An Illinois Economic Policy Institute study regarding the effect of prevailing wage laws shows the pay regulations increased take-home pay for African-American construction workers by 24 percent, according to www.constructiondive.com. White construction workers had a 17 percent increase in net pay, indicating prevailing wage laws help to close the income gap between African-American and white construction workers.
The study also revealed that when prevailing wage laws are in place, African-American, blue-collar construction workers earn an average of 88 cents for every dollar their white counterparts earn; in states without prevailing wage regulations, African-American workers make only 74 cents for every dollar their white counterparts earn. Additionally, the income gap between African-American and white workers is 12 percent less in states with prevailing wage laws.
The institute conducted the study in part to dispute claims from critics of prevailing wage laws that the regulations discriminate against African-American construction workers. In fact, the study found that prevailing wage laws did not hinder underprivileged and minority participation in construction and improved all blue-collar incomes, regardless of race.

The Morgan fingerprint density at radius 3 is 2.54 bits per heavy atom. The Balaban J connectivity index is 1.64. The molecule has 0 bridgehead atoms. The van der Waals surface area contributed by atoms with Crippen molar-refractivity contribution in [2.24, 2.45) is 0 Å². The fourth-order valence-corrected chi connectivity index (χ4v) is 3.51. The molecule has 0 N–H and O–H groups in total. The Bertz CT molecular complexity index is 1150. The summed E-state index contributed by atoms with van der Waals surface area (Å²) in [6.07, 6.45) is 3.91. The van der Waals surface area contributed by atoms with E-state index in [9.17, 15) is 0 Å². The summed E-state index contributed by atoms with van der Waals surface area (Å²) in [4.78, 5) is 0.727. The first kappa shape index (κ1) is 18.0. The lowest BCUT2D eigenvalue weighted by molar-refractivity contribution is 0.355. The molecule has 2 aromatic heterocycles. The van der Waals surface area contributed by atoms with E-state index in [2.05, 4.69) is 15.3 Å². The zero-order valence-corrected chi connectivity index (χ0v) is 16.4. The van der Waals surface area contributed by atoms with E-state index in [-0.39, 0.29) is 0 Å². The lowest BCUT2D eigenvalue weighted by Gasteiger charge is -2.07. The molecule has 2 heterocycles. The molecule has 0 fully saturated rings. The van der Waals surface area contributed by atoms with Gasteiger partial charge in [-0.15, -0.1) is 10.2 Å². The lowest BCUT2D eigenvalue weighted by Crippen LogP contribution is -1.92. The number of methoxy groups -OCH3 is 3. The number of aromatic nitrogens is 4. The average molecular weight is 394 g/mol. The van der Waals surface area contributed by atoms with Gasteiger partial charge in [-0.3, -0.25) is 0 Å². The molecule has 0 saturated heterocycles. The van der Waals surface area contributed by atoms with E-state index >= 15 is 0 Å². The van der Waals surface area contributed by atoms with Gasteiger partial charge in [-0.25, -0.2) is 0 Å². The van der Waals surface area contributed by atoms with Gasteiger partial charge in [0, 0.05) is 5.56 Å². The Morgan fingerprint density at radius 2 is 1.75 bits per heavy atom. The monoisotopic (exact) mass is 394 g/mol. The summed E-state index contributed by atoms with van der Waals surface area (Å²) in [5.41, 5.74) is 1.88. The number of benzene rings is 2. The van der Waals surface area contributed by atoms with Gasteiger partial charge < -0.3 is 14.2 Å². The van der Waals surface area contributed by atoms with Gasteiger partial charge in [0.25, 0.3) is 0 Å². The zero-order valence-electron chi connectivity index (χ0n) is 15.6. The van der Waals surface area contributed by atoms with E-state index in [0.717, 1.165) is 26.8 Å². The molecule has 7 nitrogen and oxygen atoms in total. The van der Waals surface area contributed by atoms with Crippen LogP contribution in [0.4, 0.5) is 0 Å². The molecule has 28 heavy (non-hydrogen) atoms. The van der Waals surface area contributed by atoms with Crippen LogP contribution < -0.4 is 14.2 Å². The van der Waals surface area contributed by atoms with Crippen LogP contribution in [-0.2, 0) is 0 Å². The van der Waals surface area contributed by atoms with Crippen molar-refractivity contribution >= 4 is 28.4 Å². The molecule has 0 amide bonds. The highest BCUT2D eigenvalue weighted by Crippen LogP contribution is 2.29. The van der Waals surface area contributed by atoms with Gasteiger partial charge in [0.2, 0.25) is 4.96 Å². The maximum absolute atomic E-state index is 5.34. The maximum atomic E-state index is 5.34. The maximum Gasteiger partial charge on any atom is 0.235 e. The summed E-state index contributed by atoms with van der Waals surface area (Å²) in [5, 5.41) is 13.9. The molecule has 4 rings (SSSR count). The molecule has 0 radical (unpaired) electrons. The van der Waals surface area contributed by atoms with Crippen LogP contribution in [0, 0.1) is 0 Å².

A Midwest Economic Policy Institute study released in January regarding prevailing wages found that a 2015 Indiana repeal of that wage protection on publicly funded projects—in the form of the Common Construction Wage—hadn't delivered the benefits the public was promised. Supporters of the 2015 repeal said taxpayers could expect a 10 percent to 20 percent cost reduction on public works projects, which did not happen. The institute says since the law was repealed, wages fell 8.5 percent; productivity fell 5.3 percent; and job growth fell 1.5 percent.
However, some states want to eliminate prevailing wage laws so they are viewed as pro-business by companies looking to build factories or provide investments. For example, when aluminum manufacturer Braidy Industries announced it was building a $1.3 billion rolling mill in Kentucky, company officials cited the state's repeal of its prevailing wage laws as one of the reasons it decided to build there.
States such as California and Oregon have moved in the other direction, keeping prevailing wage laws and taking extra steps to safeguard worker pay. On Jan. 1, a California law took effect that requires general contractors to follow through on their subcontractors' unpaid wages if presented with a valid claim. The Oregon House just passed a similar law, which now goes to the state Senate for consideration.